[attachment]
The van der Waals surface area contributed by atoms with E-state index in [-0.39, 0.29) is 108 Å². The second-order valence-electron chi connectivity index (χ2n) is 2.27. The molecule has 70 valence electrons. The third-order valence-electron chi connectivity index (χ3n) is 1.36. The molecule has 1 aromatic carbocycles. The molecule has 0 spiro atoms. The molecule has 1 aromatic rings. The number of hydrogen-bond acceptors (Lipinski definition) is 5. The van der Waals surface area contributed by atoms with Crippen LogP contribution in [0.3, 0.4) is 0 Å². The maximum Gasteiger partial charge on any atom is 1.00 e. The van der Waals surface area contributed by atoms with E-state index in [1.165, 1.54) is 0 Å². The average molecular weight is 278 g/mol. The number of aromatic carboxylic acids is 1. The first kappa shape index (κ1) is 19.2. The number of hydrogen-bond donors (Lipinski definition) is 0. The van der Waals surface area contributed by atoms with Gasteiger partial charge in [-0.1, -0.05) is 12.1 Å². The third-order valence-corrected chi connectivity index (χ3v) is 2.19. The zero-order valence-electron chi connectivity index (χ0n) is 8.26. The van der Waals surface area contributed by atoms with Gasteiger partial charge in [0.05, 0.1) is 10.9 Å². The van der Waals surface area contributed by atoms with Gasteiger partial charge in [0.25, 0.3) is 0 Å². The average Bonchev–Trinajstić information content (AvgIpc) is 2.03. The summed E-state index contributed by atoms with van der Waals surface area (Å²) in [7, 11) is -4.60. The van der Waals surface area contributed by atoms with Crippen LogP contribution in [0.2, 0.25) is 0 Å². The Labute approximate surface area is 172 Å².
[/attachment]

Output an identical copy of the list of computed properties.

The van der Waals surface area contributed by atoms with E-state index in [-0.39, 0.29) is 108 Å². The second-order valence-electron chi connectivity index (χ2n) is 2.27. The molecule has 70 valence electrons. The third-order valence-electron chi connectivity index (χ3n) is 1.36. The molecule has 1 aromatic carbocycles. The molecule has 0 spiro atoms. The molecule has 1 aromatic rings. The number of hydrogen-bond acceptors (Lipinski definition) is 5. The van der Waals surface area contributed by atoms with Crippen LogP contribution in [0.3, 0.4) is 0 Å². The maximum Gasteiger partial charge on any atom is 1.00 e. The van der Waals surface area contributed by atoms with E-state index in [1.165, 1.54) is 0 Å². The average molecular weight is 278 g/mol. The number of aromatic carboxylic acids is 1. The first kappa shape index (κ1) is 19.2. The number of hydrogen-bond donors (Lipinski definition) is 0. The van der Waals surface area contributed by atoms with Gasteiger partial charge in [-0.1, -0.05) is 12.1 Å². The third-order valence-corrected chi connectivity index (χ3v) is 2.19. The zero-order valence-electron chi connectivity index (χ0n) is 8.26. The van der Waals surface area contributed by atoms with Gasteiger partial charge in [0.05, 0.1) is 10.9 Å². The van der Waals surface area contributed by atoms with Gasteiger partial charge in [0.25, 0.3) is 0 Å². The average Bonchev–Trinajstić information content (AvgIpc) is 2.03. The summed E-state index contributed by atoms with van der Waals surface area (Å²) in [7, 11) is -4.60. The van der Waals surface area contributed by atoms with Crippen LogP contribution in [0.2, 0.25) is 0 Å². The Labute approximate surface area is 172 Å².